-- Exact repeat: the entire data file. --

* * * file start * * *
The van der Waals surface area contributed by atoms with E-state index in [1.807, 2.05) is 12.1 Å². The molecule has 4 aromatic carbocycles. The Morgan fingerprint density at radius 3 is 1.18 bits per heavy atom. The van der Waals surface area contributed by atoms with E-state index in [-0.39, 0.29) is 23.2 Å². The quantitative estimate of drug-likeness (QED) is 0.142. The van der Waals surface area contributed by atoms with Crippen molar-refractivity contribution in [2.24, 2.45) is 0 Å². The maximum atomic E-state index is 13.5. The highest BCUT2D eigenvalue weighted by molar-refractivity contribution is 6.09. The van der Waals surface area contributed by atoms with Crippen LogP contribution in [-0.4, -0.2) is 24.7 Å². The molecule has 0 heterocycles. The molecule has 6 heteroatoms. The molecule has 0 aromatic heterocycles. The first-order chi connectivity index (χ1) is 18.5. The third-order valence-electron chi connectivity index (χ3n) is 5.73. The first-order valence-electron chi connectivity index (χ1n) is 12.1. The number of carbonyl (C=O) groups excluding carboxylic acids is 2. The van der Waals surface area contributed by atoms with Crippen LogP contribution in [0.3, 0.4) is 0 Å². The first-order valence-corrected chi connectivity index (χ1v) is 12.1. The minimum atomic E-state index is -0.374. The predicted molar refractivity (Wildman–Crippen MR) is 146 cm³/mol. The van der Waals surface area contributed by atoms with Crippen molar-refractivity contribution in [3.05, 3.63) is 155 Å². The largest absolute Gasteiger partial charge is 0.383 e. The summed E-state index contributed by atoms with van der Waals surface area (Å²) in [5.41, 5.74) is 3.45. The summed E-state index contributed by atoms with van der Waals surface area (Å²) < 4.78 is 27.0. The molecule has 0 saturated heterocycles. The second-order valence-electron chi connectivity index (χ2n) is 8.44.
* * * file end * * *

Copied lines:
The van der Waals surface area contributed by atoms with E-state index in [1.807, 2.05) is 12.1 Å². The molecule has 4 aromatic carbocycles. The Morgan fingerprint density at radius 3 is 1.18 bits per heavy atom. The van der Waals surface area contributed by atoms with E-state index in [-0.39, 0.29) is 23.2 Å². The quantitative estimate of drug-likeness (QED) is 0.142. The van der Waals surface area contributed by atoms with Crippen molar-refractivity contribution in [2.24, 2.45) is 0 Å². The maximum atomic E-state index is 13.5. The highest BCUT2D eigenvalue weighted by molar-refractivity contribution is 6.09. The van der Waals surface area contributed by atoms with Crippen LogP contribution in [-0.4, -0.2) is 24.7 Å². The molecule has 0 heterocycles. The molecule has 6 heteroatoms. The molecule has 0 aromatic heterocycles. The first-order chi connectivity index (χ1) is 18.5. The third-order valence-electron chi connectivity index (χ3n) is 5.73. The first-order valence-electron chi connectivity index (χ1n) is 12.1. The number of carbonyl (C=O) groups excluding carboxylic acids is 2. The van der Waals surface area contributed by atoms with Crippen LogP contribution in [0.3, 0.4) is 0 Å². The first-order valence-corrected chi connectivity index (χ1v) is 12.1. The minimum atomic E-state index is -0.374. The predicted molar refractivity (Wildman–Crippen MR) is 146 cm³/mol. The van der Waals surface area contributed by atoms with Crippen molar-refractivity contribution in [3.05, 3.63) is 155 Å². The largest absolute Gasteiger partial charge is 0.383 e. The summed E-state index contributed by atoms with van der Waals surface area (Å²) in [5.41, 5.74) is 3.45. The summed E-state index contributed by atoms with van der Waals surface area (Å²) < 4.78 is 27.0. The molecule has 0 saturated heterocycles. The second-order valence-electron chi connectivity index (χ2n) is 8.44.